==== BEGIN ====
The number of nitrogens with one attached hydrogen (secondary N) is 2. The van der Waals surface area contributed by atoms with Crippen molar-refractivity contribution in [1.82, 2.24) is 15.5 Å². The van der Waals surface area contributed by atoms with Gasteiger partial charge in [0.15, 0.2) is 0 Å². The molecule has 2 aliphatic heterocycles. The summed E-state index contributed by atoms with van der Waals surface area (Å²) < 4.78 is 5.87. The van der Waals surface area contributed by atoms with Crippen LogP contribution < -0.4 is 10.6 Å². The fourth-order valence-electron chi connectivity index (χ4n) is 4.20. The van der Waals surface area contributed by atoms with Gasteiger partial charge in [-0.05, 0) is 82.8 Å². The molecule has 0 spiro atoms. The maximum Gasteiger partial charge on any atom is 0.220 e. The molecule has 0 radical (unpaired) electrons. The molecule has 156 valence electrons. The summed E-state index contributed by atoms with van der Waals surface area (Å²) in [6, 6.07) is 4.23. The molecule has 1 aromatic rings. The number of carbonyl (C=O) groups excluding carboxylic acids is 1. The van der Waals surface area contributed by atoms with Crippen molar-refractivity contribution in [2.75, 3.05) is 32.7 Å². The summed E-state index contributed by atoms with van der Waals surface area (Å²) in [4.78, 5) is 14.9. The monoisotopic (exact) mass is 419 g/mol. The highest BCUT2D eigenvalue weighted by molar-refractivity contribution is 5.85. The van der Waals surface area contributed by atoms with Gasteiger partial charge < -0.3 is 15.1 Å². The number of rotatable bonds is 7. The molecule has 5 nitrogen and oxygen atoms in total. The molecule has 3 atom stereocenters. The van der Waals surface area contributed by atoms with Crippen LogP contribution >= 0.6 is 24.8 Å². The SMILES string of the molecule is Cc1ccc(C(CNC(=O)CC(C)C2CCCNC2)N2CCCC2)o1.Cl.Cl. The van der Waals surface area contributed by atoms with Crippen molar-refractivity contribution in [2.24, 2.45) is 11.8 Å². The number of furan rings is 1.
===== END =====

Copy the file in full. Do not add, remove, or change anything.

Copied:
The number of nitrogens with one attached hydrogen (secondary N) is 2. The van der Waals surface area contributed by atoms with Crippen molar-refractivity contribution in [1.82, 2.24) is 15.5 Å². The van der Waals surface area contributed by atoms with Gasteiger partial charge in [0.15, 0.2) is 0 Å². The molecule has 2 aliphatic heterocycles. The summed E-state index contributed by atoms with van der Waals surface area (Å²) < 4.78 is 5.87. The van der Waals surface area contributed by atoms with Crippen LogP contribution < -0.4 is 10.6 Å². The fourth-order valence-electron chi connectivity index (χ4n) is 4.20. The van der Waals surface area contributed by atoms with Gasteiger partial charge in [-0.05, 0) is 82.8 Å². The molecule has 0 spiro atoms. The maximum Gasteiger partial charge on any atom is 0.220 e. The molecule has 0 radical (unpaired) electrons. The molecule has 156 valence electrons. The summed E-state index contributed by atoms with van der Waals surface area (Å²) in [6, 6.07) is 4.23. The molecule has 1 aromatic rings. The number of carbonyl (C=O) groups excluding carboxylic acids is 1. The van der Waals surface area contributed by atoms with Crippen molar-refractivity contribution in [2.75, 3.05) is 32.7 Å². The summed E-state index contributed by atoms with van der Waals surface area (Å²) in [4.78, 5) is 14.9. The monoisotopic (exact) mass is 419 g/mol. The highest BCUT2D eigenvalue weighted by molar-refractivity contribution is 5.85. The van der Waals surface area contributed by atoms with Gasteiger partial charge < -0.3 is 15.1 Å². The number of rotatable bonds is 7. The molecule has 5 nitrogen and oxygen atoms in total. The molecule has 3 atom stereocenters. The van der Waals surface area contributed by atoms with Crippen LogP contribution >= 0.6 is 24.8 Å². The SMILES string of the molecule is Cc1ccc(C(CNC(=O)CC(C)C2CCCNC2)N2CCCC2)o1.Cl.Cl. The van der Waals surface area contributed by atoms with Crippen molar-refractivity contribution in [2.24, 2.45) is 11.8 Å². The number of furan rings is 1.